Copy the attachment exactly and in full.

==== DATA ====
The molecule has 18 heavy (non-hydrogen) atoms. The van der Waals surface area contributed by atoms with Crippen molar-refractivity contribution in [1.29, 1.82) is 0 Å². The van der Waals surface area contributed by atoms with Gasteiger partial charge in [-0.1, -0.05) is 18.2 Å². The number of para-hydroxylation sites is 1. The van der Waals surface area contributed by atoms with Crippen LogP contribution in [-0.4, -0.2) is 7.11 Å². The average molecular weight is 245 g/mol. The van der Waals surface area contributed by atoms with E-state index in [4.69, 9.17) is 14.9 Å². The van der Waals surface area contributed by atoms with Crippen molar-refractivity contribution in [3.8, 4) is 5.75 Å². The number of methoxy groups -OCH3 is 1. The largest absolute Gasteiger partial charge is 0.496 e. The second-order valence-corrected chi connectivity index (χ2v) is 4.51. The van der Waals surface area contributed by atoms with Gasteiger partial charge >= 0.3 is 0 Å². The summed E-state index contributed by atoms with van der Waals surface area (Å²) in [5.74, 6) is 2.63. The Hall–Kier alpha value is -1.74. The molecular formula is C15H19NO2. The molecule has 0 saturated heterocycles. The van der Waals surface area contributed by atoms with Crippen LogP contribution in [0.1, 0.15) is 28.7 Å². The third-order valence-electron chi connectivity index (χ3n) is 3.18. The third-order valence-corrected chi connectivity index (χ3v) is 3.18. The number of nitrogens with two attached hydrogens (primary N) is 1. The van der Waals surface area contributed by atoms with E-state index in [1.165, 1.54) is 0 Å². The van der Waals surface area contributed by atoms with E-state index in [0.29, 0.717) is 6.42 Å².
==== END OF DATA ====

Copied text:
The molecule has 18 heavy (non-hydrogen) atoms. The van der Waals surface area contributed by atoms with Crippen molar-refractivity contribution in [1.29, 1.82) is 0 Å². The van der Waals surface area contributed by atoms with Gasteiger partial charge in [-0.1, -0.05) is 18.2 Å². The number of para-hydroxylation sites is 1. The van der Waals surface area contributed by atoms with Crippen LogP contribution in [-0.4, -0.2) is 7.11 Å². The average molecular weight is 245 g/mol. The van der Waals surface area contributed by atoms with E-state index in [4.69, 9.17) is 14.9 Å². The van der Waals surface area contributed by atoms with Crippen molar-refractivity contribution in [3.8, 4) is 5.75 Å². The number of methoxy groups -OCH3 is 1. The largest absolute Gasteiger partial charge is 0.496 e. The second-order valence-corrected chi connectivity index (χ2v) is 4.51. The van der Waals surface area contributed by atoms with Gasteiger partial charge >= 0.3 is 0 Å². The summed E-state index contributed by atoms with van der Waals surface area (Å²) in [5.74, 6) is 2.63. The Hall–Kier alpha value is -1.74. The molecular formula is C15H19NO2. The molecule has 0 saturated heterocycles. The van der Waals surface area contributed by atoms with Crippen LogP contribution in [0.1, 0.15) is 28.7 Å². The third-order valence-electron chi connectivity index (χ3n) is 3.18. The third-order valence-corrected chi connectivity index (χ3v) is 3.18. The number of nitrogens with two attached hydrogens (primary N) is 1. The van der Waals surface area contributed by atoms with E-state index in [1.165, 1.54) is 0 Å². The van der Waals surface area contributed by atoms with E-state index in [0.29, 0.717) is 6.42 Å².